• Extra empty line detected at method body beginning.
  • Extra empty line detected at method body end.
  • end at xxx, xx is not aligned with unless (or def) at xxx, xx.
  • Identical blocks of code found in n locations. Consider refactoring.
  • Line is too long.
  • Method x is defined at both app/models/y.rb and app/models/z.rb
  • Optional arguments should appear at the end of the argument list.
  • Place the condition on the same line as elsif.
  • Prefer Date or Time over DateTime.
  • Redundant use of Object#to_s in interpolation.
  • Rename has_x to x?.
  • Rename is_x to x?.
  • Replace class var @@variable_name with a class instance var.
  • Similar blocks of code found in n locations. Consider refactoring.
  • Unnecessary spacing detected.
  • Unused method argument - x. If it's necessary, use _ or _x as an argument name to indicate that it won't be used.
  • Use find_by instead of where.first.
  • Use x.zero? instead of x == 0.
  • Use == if you meant to do a comparison or wrap the expression in parentheses to indicate you meant to assign in a condition.
  • Useless assignment to variable - x.
  • Variable x used in void context.

Additional Improvements

While our primary task was to fix code smells reported by Code Climate, we also attempted to improve overall quality of code along the way. We introduced several minor changes that we believe improve the code, and encourage all software engineers working on the Expertiza source code to maintain clean and efficient software. All additional improvements are listed and described below.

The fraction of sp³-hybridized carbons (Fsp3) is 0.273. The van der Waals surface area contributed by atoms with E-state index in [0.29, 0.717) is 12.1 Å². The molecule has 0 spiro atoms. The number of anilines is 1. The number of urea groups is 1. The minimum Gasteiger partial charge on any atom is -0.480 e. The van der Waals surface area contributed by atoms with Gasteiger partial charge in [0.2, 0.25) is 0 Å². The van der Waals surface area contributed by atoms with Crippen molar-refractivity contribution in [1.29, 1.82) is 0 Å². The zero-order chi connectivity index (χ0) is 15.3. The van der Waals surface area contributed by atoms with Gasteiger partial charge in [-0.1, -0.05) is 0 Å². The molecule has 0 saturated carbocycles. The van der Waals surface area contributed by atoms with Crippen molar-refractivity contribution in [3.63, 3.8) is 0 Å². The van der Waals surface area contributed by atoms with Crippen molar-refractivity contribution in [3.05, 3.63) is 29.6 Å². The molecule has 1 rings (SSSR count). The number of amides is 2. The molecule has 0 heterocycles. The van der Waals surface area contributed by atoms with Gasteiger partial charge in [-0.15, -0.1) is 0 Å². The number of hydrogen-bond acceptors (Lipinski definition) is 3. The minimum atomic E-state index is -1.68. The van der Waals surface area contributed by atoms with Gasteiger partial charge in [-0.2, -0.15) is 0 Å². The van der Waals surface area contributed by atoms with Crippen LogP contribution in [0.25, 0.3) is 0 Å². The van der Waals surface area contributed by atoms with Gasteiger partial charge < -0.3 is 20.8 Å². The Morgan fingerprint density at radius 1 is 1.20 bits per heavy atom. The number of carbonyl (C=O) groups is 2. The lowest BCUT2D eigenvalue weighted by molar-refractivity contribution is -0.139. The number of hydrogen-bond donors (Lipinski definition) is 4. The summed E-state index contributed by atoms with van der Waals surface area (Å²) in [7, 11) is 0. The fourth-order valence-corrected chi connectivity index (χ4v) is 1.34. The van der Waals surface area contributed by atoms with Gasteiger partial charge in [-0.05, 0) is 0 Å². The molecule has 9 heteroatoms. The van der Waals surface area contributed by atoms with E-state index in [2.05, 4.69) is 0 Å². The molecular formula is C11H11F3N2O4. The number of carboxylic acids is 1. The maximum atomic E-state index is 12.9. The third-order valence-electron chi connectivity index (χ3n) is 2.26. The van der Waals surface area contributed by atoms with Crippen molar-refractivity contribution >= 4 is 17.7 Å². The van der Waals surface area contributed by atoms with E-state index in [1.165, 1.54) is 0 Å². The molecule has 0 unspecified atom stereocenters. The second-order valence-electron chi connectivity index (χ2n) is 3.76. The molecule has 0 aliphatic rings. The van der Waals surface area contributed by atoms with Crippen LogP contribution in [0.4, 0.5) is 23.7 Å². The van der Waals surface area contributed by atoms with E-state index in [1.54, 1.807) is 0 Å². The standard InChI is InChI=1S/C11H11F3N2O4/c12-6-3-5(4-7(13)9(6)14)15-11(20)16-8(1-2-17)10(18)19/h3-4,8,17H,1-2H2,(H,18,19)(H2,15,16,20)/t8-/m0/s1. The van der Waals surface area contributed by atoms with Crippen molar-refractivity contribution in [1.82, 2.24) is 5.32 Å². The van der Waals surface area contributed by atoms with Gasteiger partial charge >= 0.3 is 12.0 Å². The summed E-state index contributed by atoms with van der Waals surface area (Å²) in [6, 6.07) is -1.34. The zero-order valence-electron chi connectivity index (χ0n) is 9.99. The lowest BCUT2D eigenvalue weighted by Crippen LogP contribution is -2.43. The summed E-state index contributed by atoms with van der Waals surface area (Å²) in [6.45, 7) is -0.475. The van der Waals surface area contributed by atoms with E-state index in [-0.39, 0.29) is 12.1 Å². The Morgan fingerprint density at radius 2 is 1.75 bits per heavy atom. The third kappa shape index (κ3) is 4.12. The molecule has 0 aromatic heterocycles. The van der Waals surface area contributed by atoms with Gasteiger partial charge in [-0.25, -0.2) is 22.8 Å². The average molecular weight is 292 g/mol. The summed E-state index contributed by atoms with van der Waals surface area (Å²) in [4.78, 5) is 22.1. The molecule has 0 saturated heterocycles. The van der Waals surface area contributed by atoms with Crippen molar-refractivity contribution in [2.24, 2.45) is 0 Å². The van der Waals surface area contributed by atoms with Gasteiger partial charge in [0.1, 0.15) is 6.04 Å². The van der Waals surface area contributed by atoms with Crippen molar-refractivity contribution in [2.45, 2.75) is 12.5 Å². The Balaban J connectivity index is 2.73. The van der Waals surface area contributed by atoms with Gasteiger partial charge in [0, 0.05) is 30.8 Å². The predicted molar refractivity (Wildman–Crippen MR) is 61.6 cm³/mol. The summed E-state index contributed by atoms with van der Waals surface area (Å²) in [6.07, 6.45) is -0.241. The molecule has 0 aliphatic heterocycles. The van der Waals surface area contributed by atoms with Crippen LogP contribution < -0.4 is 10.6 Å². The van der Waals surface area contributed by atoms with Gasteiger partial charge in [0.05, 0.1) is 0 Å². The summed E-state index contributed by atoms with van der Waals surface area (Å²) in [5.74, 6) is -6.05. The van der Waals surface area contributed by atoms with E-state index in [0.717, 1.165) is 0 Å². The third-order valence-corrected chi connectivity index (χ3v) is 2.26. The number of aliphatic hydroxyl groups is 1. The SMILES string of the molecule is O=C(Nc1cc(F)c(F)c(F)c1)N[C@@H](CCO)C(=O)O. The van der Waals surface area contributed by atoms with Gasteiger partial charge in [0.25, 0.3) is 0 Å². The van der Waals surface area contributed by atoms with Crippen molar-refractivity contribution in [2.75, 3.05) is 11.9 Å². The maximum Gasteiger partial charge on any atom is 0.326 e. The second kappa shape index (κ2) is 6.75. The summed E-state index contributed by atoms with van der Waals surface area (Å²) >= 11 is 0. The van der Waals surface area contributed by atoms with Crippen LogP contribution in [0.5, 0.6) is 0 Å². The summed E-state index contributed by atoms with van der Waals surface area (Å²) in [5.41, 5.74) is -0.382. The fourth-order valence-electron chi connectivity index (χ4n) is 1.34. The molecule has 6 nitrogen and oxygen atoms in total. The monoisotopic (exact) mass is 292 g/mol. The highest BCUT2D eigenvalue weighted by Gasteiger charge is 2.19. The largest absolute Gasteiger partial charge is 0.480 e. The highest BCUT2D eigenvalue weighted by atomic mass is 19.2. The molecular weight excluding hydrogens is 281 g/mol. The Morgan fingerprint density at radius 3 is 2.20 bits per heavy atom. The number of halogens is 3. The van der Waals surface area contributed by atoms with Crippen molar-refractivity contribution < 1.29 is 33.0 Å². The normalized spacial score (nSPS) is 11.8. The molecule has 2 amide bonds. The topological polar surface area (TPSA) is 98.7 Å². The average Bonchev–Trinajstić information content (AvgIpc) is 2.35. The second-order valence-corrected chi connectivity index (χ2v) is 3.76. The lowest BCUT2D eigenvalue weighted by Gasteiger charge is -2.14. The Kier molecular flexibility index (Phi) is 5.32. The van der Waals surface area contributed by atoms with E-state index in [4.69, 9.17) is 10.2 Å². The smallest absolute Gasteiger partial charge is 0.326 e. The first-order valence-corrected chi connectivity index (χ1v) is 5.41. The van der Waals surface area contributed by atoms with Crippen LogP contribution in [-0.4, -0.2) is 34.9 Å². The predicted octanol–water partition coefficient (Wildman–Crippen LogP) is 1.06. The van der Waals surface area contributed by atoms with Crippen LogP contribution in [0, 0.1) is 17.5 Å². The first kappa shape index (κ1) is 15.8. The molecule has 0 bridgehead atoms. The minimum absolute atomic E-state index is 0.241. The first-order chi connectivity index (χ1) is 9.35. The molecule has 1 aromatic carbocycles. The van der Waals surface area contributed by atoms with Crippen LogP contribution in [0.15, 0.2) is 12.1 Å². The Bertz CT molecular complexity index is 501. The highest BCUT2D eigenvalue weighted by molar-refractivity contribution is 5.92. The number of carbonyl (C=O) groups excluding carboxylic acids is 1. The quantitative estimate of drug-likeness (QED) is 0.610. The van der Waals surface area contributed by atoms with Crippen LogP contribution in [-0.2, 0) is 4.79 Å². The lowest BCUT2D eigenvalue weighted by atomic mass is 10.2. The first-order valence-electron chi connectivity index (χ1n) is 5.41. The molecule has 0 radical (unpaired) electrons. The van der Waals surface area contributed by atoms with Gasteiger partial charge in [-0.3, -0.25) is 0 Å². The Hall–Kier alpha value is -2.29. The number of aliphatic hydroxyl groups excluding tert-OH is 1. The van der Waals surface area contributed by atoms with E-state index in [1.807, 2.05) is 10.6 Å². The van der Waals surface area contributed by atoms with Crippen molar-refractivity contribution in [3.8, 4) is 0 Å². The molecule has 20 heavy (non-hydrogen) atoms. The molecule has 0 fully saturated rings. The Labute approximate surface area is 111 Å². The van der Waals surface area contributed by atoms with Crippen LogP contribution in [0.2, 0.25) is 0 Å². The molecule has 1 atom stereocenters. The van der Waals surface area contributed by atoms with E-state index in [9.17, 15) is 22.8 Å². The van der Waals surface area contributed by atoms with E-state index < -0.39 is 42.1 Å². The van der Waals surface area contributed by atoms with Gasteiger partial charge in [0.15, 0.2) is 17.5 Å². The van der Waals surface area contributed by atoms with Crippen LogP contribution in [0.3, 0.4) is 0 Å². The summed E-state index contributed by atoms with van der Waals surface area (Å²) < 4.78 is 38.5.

• Meaningful names for class and instance variables.

There were several files where names for class or instance variables did not meet good naming conventions. For example, in the app/models/vm_question_response_row.rb file, instance variable


indicating number of columns that refer to count of reviews, was re-named with


Above is only an example of how we attempted to improve readability of the code.

  • More comments where needed.

In general there is sufficient amount of comments to fully understand the code and follow the flow. However, some of the functionalities are not as trivial and additional comments help a lot faster understand what the code does. We added such comments in all the places where we fixed Climate Code issues. We also ensured to provide only sufficient comments to keep code as clean as possible and at the same time to clarify any complexity.

  • Eliminate DRY code.